I have certainly found this to work in our home. One of the Finzel family rules is “whoever is responsible to do the job can decide how it will be done.” Of course we are interested in seeing the output, and we want to make sure the job is done correctly. But if I am in charge of cooking dinner tonight, then I would like to have the freedom of deciding what we will eat and how I will prepare it. Donna goes nuts if she watches me, so I send her out of the kitchen until dinner is served. It won’t be done the way she does it, but she needs to relax, because I have been delegated that responsibility for the night. Actually, in our family we divide respon- sibilities on a week-by-week basis, according to the responsibilities of and pressures on the various family members during that week. And whoever does the job has the freedom to figure out how it will get done. From time to time my kids volunteer to wash my car. And you have to know that I obsess about having a very clean car inside and out. They don’t wash my car the way I think it should be done, but I have learned to relax and accept their approach. They are saving me six dollars at the gas station! If I watch over their shoulders and constantly correct them, all I do is deflate their confidence.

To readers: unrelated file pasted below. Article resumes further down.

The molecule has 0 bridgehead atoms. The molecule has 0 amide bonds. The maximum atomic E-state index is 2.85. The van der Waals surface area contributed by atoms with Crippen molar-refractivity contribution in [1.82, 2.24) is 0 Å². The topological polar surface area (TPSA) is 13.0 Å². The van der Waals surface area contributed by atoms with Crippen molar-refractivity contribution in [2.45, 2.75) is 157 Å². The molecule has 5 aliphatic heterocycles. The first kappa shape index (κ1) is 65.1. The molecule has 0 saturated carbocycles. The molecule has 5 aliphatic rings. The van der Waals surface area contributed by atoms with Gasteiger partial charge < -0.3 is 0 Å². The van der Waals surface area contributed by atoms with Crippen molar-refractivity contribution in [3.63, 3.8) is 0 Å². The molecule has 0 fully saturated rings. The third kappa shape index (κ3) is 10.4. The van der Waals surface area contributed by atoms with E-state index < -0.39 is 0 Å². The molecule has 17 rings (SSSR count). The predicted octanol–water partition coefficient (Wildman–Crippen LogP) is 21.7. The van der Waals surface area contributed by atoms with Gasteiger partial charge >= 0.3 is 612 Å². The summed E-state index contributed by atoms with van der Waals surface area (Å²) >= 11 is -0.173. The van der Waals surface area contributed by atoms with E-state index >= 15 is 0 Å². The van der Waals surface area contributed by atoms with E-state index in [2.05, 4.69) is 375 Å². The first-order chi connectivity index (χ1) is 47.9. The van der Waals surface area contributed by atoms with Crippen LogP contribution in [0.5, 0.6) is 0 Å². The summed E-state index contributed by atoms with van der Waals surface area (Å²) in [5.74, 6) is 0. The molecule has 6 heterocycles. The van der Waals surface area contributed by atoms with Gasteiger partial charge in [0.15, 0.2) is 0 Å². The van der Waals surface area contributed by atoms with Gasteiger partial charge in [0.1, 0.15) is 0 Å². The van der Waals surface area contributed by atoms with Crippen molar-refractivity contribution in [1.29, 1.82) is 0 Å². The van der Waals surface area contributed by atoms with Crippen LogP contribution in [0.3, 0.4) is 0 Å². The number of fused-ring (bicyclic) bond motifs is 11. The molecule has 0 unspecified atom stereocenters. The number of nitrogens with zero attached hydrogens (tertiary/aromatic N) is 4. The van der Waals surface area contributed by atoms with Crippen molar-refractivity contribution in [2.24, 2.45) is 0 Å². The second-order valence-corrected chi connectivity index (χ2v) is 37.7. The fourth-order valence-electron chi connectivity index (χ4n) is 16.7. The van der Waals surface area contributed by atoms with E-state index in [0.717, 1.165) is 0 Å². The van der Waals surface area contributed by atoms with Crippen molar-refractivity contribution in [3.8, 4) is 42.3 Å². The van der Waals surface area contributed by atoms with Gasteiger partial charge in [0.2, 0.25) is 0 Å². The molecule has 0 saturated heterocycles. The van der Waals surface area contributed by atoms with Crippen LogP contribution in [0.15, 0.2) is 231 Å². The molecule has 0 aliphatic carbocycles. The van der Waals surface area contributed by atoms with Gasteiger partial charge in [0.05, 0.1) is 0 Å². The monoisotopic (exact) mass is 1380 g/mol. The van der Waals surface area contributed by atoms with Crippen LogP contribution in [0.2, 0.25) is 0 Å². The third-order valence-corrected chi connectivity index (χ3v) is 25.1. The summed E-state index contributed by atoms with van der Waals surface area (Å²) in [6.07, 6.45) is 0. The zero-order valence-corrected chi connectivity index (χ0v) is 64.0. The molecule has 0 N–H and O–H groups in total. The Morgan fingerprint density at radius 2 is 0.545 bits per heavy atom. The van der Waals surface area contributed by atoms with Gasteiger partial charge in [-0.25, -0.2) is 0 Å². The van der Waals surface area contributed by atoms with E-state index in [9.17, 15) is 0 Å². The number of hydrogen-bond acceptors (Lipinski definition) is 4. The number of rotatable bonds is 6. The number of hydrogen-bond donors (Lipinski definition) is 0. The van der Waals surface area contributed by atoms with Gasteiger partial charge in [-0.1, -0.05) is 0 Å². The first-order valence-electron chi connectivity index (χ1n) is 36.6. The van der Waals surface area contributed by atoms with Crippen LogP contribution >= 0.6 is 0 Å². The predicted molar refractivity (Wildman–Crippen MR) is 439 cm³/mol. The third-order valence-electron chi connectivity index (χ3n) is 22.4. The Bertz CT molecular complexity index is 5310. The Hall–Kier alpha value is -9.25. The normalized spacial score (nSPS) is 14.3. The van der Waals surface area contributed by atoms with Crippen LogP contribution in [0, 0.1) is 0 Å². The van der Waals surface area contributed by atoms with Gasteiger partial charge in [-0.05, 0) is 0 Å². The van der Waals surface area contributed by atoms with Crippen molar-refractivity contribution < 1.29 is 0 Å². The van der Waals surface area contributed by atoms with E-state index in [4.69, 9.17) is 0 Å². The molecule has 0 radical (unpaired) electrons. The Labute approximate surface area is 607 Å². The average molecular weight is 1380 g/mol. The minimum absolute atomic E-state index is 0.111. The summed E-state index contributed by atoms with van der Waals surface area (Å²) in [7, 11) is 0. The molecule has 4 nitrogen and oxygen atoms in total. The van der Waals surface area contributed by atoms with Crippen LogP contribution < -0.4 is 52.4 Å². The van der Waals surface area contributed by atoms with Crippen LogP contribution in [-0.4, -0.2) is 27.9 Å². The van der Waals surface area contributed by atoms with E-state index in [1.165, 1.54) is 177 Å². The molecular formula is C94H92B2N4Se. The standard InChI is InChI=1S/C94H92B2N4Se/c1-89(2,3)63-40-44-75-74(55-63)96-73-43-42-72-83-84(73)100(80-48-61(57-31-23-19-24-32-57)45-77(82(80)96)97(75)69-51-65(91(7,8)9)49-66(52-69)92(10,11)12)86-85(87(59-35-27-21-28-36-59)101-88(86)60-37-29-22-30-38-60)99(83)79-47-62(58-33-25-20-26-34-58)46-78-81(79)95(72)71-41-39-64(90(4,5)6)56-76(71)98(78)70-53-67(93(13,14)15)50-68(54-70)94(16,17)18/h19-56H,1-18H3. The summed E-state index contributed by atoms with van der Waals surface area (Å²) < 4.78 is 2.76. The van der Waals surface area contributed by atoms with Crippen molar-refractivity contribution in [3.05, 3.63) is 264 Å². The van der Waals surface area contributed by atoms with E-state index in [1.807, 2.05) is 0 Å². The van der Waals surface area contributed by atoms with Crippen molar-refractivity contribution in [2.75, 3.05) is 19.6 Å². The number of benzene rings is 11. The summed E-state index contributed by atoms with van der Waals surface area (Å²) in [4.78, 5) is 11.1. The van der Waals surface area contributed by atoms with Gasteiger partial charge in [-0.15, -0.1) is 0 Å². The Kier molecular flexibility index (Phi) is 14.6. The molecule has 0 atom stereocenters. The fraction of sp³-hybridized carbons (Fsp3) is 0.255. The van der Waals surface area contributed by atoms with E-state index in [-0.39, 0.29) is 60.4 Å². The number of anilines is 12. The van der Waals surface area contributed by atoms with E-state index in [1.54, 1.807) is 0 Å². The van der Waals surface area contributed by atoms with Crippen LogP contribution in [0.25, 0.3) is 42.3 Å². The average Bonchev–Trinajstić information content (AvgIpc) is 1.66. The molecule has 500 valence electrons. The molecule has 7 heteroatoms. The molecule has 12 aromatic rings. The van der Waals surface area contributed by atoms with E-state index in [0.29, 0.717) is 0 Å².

Try delegating decisions throughout your organization. You will delight your staff. Just recently I had one of my managers come to me with a deci- sion that needed to be made between two different options. He came to me saying, “You’re the boss, and we need a decision.” I could have taken one of two approaches. I could have given him the decision he wanted and he would have walked away and implemented my decision. But I want to empower him. Someday he may need to replace me, so he needs to have decision-mak- ing experience. The more I can push decisions into the various departments, the more ownership and enthusiasm there will be in implementing the deci- sions. So I asked the manager, “This is your area and you are the professional in this area, what is your gut-level opinion about which way we should go?”